Global corn supply may be about to lose a contributor. As South Africa starts to seize and redistribute farms from whites to blacks (their terminology - not mine) it would be reasonable to anticipate a steep decline in SA output.
South Africa has seized its first farm - in the clearest indication yet that it is bowing to growing pressure to redistribute land to majority blacks.
Black pressure groups and trade unions have been threatening to begin invading farms unless the government moved quickly to redistribute land.
Among many of South Africa's 50,000-plus white commercial farmers, this first land expropriation by President Thabo Mbeki's government echoes Robert Mugabe's violent land seizures in neighbouring Zimbabwe where at least 4,000 farmers have been evicted from their land, leading to the collapse of that country's economy. [More]
While the Mugabe action in Zimbabwe was stunning in its economic stupidity, it set a pattern of revenge that will be hard to prevent being echoed in other countries.
Currently (as of July 2006), Zimbabwe suffers from widespread food shortages, the world's highest inflation rate at over 1,100% (Year on Year Figures for June according to the CSO) and a bitter political struggle often turns violent between the ruling ZANU-PF party and the opposition Movement for Democratic Change which has faced imprisonment and torture. Domestic and international critics lay much of the blame for the current chaos at the feet of the land reform program. Many Zimbabwean refugees have fled to South Africa or Mozambique. [More]I also wonder where these suddenly-cashed-out Afrikaners will choose to invest. They are great farmers, and should they wind up in Hungary or Poland or Nebraska, they will be formidable competitors.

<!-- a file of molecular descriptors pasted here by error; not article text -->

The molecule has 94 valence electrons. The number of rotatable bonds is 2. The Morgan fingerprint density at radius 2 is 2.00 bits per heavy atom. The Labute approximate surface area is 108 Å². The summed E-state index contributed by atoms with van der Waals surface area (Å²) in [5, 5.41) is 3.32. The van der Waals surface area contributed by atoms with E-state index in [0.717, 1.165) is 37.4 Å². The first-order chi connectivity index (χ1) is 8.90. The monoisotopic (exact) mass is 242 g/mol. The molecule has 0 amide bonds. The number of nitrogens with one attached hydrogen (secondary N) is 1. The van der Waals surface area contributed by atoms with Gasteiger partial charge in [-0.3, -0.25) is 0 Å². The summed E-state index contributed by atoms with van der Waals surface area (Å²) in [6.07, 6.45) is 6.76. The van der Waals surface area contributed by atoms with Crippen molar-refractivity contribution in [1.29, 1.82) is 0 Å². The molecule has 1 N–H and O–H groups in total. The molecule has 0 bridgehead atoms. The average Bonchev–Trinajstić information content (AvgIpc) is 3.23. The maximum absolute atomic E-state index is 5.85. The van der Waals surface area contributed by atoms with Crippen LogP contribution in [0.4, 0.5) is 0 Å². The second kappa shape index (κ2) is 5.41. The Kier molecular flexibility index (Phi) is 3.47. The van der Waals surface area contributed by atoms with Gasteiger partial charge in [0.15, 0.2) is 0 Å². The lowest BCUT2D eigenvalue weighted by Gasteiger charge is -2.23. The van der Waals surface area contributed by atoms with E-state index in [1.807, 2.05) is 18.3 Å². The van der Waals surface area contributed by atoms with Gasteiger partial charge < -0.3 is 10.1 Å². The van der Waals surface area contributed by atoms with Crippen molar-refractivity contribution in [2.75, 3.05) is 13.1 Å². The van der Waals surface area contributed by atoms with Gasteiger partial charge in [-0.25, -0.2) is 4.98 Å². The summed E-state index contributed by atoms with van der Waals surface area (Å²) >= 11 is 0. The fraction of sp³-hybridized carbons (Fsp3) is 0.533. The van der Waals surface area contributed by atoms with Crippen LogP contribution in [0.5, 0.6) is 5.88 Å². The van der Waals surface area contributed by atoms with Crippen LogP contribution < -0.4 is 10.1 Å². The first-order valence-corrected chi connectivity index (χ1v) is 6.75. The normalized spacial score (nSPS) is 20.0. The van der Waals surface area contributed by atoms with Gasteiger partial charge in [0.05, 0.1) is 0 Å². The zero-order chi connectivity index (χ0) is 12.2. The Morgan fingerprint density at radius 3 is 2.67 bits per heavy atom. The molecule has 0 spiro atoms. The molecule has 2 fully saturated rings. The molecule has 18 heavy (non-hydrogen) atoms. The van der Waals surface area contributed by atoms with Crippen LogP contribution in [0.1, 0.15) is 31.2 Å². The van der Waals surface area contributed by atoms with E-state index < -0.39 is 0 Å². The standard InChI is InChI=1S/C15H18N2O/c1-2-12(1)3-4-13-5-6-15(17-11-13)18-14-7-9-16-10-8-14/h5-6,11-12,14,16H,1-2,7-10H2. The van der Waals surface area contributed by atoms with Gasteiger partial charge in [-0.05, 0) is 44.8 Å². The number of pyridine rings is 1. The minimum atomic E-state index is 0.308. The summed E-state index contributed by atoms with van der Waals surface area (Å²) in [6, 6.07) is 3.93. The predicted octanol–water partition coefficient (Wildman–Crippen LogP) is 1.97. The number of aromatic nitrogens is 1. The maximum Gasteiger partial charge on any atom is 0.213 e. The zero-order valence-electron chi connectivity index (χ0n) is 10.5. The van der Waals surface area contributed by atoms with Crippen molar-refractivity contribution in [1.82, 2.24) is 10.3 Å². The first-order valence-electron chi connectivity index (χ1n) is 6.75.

[Note: One great source for background on South Africa is reading "The Covenant" by John Mitchner. It's readable prose, but mostly it downloads an immense amount of concentrated history, geography, etc. to the reader in a palatable form.]
If you think about other countries where redistribution might occur, it is hard not to speculate on the leftward tilt of much of South America, and ponder the future of farms in Brazil.